Cargo capacity stays tight as some passenger flights are back on the runway
Passenger aircraft are coming back into the market – in some regions – but capacity in Europe remains tight.
However, widebody passenger capacity between Asia and Europe rose 16% in weeks 44 and 45, according to Accenture Seabury data, released this morning. Freighter operators, meanwhile, withdrew capacity from Latin America, adding instead 5% between Europe and Asia.
Asia-Pacific to the Middle East also saw a double-digit rise in passenger capacity, up 15%, and between Asia Pacific and North America, passenger capacity also rose, but at a more muted rate, up 6%, and up 8% on the reverse lane. The biggest loss of capacity was in Latin America, where passenger capacity to and from north America fell 21% and 22% respectively, while freighter traffic fell 7%.
Some 12% of passenger capacity between Europe and Latin America was withdrawn, alongside a whopping 30% decrease in freighters. But on the reverse route, there was a 3% rise in freighter capacity.
Chargeable weight from Latin America dropped some 20% in week 44, according to Clive Data Services, while load factors were 74% – but they fell to just 66% in week 46, suggesting fewer exports by air, which could explain the withdrawal of capacity.
The consultant also examined stored aircraft, of which 58% are narrow-bodies, while there are very few freighters remaining in storage.
The capacity data was revealed as the TAC Index shows rates largely flat during the period reported by Seabury. But now, rates on some lanes are beginning to rise again, with China-Europe edging up, and EU-US jumping significantly. There were declines on US-EU, however, as well as on China-US.
Air cargo bounce back slackens in early November.
Air cargo's steady recovery in recent months showed signs of slackening in the first half of November, a tell-tale sign being that yields/rates from China dropped for the first time in many weeks, the latest data from WorldACD shows.
Worldwide, the kilograms transported in the period 1-15 November (H-1 Nov) stood at 48% of the total for the whole of October (from Asia Pacific 51%, Europe and North America 47%, Central and South America 46%, Middle East & South Asia (MESA) 44%, and Africa 42%), it noted.
On the China-Asia Pacific trade lane rates decreased by 9.5% (to US$ 2.20/kilo), fell by 0.9% from China to Europe (to US$ 5.08/kilo) and shed 6% on China-North America routes (to US$ 5.93/kilo).
The average load factors were slightly lower in H-1 Nov than in October. We did not see a WoW change in last week’s (second week of November) data, except for the load factors ex-Europe which went up by more than 1.5 percentage points. As for the key takeaways from the market last month, volumes were “only” 11% below October 2019, but 8% above September 2020.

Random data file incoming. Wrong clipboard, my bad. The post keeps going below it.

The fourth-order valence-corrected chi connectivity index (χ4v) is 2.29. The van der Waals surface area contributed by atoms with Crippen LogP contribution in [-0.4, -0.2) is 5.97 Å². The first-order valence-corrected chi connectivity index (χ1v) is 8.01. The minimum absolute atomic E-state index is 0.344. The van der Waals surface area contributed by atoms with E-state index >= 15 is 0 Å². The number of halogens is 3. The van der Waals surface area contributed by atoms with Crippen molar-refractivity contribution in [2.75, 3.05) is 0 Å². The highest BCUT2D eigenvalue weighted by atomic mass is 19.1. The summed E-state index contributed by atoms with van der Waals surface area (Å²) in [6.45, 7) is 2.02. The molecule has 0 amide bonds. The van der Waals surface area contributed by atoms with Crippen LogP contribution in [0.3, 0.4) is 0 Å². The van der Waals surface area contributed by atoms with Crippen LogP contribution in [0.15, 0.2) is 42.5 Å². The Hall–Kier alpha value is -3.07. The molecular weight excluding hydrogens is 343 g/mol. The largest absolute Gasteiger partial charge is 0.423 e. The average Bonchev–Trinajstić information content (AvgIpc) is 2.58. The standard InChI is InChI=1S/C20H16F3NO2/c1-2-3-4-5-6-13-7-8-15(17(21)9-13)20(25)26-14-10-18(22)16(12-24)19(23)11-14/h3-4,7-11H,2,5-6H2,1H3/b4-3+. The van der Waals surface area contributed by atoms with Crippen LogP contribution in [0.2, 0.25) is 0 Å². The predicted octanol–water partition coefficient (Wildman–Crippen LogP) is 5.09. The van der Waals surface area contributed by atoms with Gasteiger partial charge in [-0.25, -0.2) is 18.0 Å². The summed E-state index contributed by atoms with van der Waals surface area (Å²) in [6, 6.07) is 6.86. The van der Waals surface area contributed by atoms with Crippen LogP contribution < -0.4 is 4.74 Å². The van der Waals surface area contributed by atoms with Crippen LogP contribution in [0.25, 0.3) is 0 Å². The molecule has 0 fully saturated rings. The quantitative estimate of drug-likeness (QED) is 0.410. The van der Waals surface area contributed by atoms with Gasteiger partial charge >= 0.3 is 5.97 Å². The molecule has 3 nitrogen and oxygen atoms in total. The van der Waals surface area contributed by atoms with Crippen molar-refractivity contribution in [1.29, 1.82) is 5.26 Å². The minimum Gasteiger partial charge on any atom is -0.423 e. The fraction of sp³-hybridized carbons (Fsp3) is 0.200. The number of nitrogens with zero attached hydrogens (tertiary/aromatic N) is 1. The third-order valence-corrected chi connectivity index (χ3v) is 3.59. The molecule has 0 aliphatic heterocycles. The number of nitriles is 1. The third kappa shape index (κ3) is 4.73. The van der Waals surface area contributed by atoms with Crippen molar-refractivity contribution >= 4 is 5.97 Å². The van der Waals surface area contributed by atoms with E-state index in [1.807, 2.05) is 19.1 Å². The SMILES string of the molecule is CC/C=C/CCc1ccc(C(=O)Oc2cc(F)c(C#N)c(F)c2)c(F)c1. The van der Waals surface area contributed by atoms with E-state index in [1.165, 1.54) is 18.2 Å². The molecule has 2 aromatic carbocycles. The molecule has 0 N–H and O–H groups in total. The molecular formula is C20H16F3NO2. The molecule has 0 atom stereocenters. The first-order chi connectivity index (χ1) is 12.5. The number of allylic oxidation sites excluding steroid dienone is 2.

New York — Containership owners have nominated further surcharges and rate increases for Asia-to-Europe routes in the final weeks of the year as a shortage of boxes in Asia outpaces the slowdown in export shipments.
France's CMA CGM announced on Nov. 10 a $600/FEU "peak season surcharge" to take effect from Nov. 15 for shipments from all Asian ports to all destinations in the Mediterranean Sea. German shipowner Hapag-Lloyd was even more expansive in its general rate increase announcement for Dec. 1, nominating rate hikes for sailings from East Asia (excluding Japan) of $5,190/FEU to the UK, $4,710/FEU to the West Mediterranean and $4,690/FEU to North Continent. Platts Container Rates for these routes were assessed on Nov. 10 at $2,100/FEU, $2,250/FEU and $2,050/FEU, respectively.
The sharp increase of the December GRI reflects many of the fees already being applied for shippers to prioritize their export cargoes for Asia to Europe and North America, essentially guaranteeing on-time loading and delivery amid an increasingly severe shortage of containers at Asian ports as end-of-year holiday restocking continues. Containers have been piling up for months at destinations in Europe and North America as ports abide social distancing protocols related to the coronavirus pandemic, limiting the number of port workers that can be deployed to clear the backlog, based on information from S&P Global Platts.
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